The first half was excellent, but the second half left me a bit cold. It was too Java-y, and had -- dare I say it -- too much code in it.

However, I still list this as a must read for all developers.
Alex Ott
Mar 12, 2011 rated it liked it  ·  review of another edition
Shelves: programming
Nothing new for experienced developer...
Too Java oriented in many places. Code Complete, 2ed is better from my point of view
Fahad Naeem
I started reading it after a lot of recommendations but it wasn't gone up to the standards.
Clean Code is about writing code which is not only understandable to the code him/herself but to the others as well.

Robert Martin mainly used a lot of JAVA code which is not applicable to other languages like Python and JAVASCRIPT. This book should not be this much lengthy and other languages must be covered so that every programmer can benefit from it.

I was looking forward to learn more about refactoring
Yevgeniy Brikman
A good book to read for any coder - perhaps not as thorough as Code Complete but much more effective than Pragmatic Programmer.

This book's biggest strength is that it includes tons of code examples, including some fairly long and in depth ones. Instead of just listing rules or principles of clean code, many of the chapters go through these code examples and iteratively improve them. The rules and principles fall out of this process and the reader is a part of developing them, which is an effect
May 16, 2014 rated it it was ok  ·  review of another edition
I was extremely underwhelmed with Clean Code! As other reviewers have noted, this book completely Java-centric and incredibly narrow in its object-oriented focus. Nowhere on the front cover, spine, or back cover is this mentioned at all.

Clean Code also relies heavily on other published works. In the case of Fowler's Refactoring and the "Gang of Four"'s Design Patterns, I wasn't too put off by it. These are pretty standard reference books and I have them on my shelf.

But the really irritating ref
Erkan Erol
Mar 01, 2017 rated it really liked it  ·  review of another edition
Writing clean code is what you must do in order to call yourself a professional. There is no reasonable excuse for doing anything less than your best.
“Honesty in small things is not a small thing.”
In code, refactor mercilessly.
The French poet Paul Valery advises us that a poem is never done and bears continual rework, and to stop working on it is abandonment.
Learning to write clean code is hard work. It requires more than just the knowledge of principles and patterns. You must sweat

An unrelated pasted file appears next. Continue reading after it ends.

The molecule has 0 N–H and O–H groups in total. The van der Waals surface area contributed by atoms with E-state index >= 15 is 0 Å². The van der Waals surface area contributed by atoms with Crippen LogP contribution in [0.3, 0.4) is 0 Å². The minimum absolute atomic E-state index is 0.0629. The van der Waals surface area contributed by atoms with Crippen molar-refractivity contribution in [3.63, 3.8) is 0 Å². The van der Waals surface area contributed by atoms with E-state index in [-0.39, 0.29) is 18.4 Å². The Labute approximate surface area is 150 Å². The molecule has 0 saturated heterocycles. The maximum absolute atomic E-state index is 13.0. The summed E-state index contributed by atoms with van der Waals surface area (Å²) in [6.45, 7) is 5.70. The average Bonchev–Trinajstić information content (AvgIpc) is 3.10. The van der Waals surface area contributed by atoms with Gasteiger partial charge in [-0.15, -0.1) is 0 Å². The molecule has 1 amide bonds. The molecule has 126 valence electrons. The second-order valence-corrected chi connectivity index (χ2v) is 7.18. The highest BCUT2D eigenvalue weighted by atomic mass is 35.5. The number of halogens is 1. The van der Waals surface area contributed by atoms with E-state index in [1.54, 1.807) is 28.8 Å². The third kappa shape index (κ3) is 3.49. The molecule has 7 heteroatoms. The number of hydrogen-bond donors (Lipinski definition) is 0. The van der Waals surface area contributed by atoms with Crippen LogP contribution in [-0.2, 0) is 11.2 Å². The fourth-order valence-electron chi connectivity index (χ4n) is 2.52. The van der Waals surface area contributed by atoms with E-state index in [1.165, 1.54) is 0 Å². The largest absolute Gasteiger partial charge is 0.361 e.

Jul 26, 2013 rated it really liked it  ·  review of another edition
I should have read this book at the beginning of my career. On the other hand, after 10 years experience I may appreciate it even more. It is sad, that principles described in the book are not yet heavily adopted.
Stefan Kanev
May 28, 2010 rated it really liked it  ·  review of another edition
It's a great book. The only reason I give it four stars instead of five is the extremely awkward use of private fields for passing data between functions in the examples.
Definitely worth a read ... :-)
Nov 22, 2009 rated it it was amazing  ·  review of another edition
This book is #1 on my list of books I'd recommend to other programmers. I don't know how else to elaborate on how important I think the ideas in this book are.
Nick Craske
Jul 28, 2018 rated it really liked it  ·  review of another edition
Having reignited my love of programming I have dived into learning Unity with an aim to build games. It's purely for my personal enjoyment. Clean Code is written in an accessible, relaxed and conversational style and throws light and insight on every corner of writing, maintaining and refactoring code. Using Java examples the author clearly sets out his manifesto for elegant, well structured, concise and readable code. It feels good to be coding again.
Mohammad Mahdi Ramezanpour
This is one the best books for programmers and I think every programmer should read it. The only problem this book has is some parts of it is written specifically for Java developers; so, you may want to skip them, if you're not a Java developer.